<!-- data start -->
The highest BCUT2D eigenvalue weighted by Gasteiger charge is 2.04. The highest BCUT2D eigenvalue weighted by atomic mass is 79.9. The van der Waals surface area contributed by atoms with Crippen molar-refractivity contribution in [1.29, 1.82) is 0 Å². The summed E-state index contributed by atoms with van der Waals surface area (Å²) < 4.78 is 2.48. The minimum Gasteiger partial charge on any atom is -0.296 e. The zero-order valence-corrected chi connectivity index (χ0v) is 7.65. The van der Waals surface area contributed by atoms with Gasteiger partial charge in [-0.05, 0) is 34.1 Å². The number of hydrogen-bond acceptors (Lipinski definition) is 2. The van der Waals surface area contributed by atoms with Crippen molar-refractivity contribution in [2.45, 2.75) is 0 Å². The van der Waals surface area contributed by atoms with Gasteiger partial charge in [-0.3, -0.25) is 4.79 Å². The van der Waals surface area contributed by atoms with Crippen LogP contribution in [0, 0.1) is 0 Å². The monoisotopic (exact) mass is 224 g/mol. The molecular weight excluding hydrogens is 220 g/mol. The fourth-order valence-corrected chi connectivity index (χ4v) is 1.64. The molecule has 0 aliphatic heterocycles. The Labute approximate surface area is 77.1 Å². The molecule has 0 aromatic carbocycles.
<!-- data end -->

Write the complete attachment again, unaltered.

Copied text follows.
The highest BCUT2D eigenvalue weighted by Gasteiger charge is 2.04. The highest BCUT2D eigenvalue weighted by atomic mass is 79.9. The van der Waals surface area contributed by atoms with Crippen molar-refractivity contribution in [1.29, 1.82) is 0 Å². The summed E-state index contributed by atoms with van der Waals surface area (Å²) < 4.78 is 2.48. The minimum Gasteiger partial charge on any atom is -0.296 e. The zero-order valence-corrected chi connectivity index (χ0v) is 7.65. The van der Waals surface area contributed by atoms with Gasteiger partial charge in [-0.05, 0) is 34.1 Å². The number of hydrogen-bond acceptors (Lipinski definition) is 2. The van der Waals surface area contributed by atoms with Crippen molar-refractivity contribution in [2.45, 2.75) is 0 Å². The van der Waals surface area contributed by atoms with Gasteiger partial charge in [-0.3, -0.25) is 4.79 Å². The van der Waals surface area contributed by atoms with Crippen LogP contribution in [0, 0.1) is 0 Å². The monoisotopic (exact) mass is 224 g/mol. The molecular weight excluding hydrogens is 220 g/mol. The fourth-order valence-corrected chi connectivity index (χ4v) is 1.64. The molecule has 0 aliphatic heterocycles. The Labute approximate surface area is 77.1 Å². The molecule has 0 aromatic carbocycles.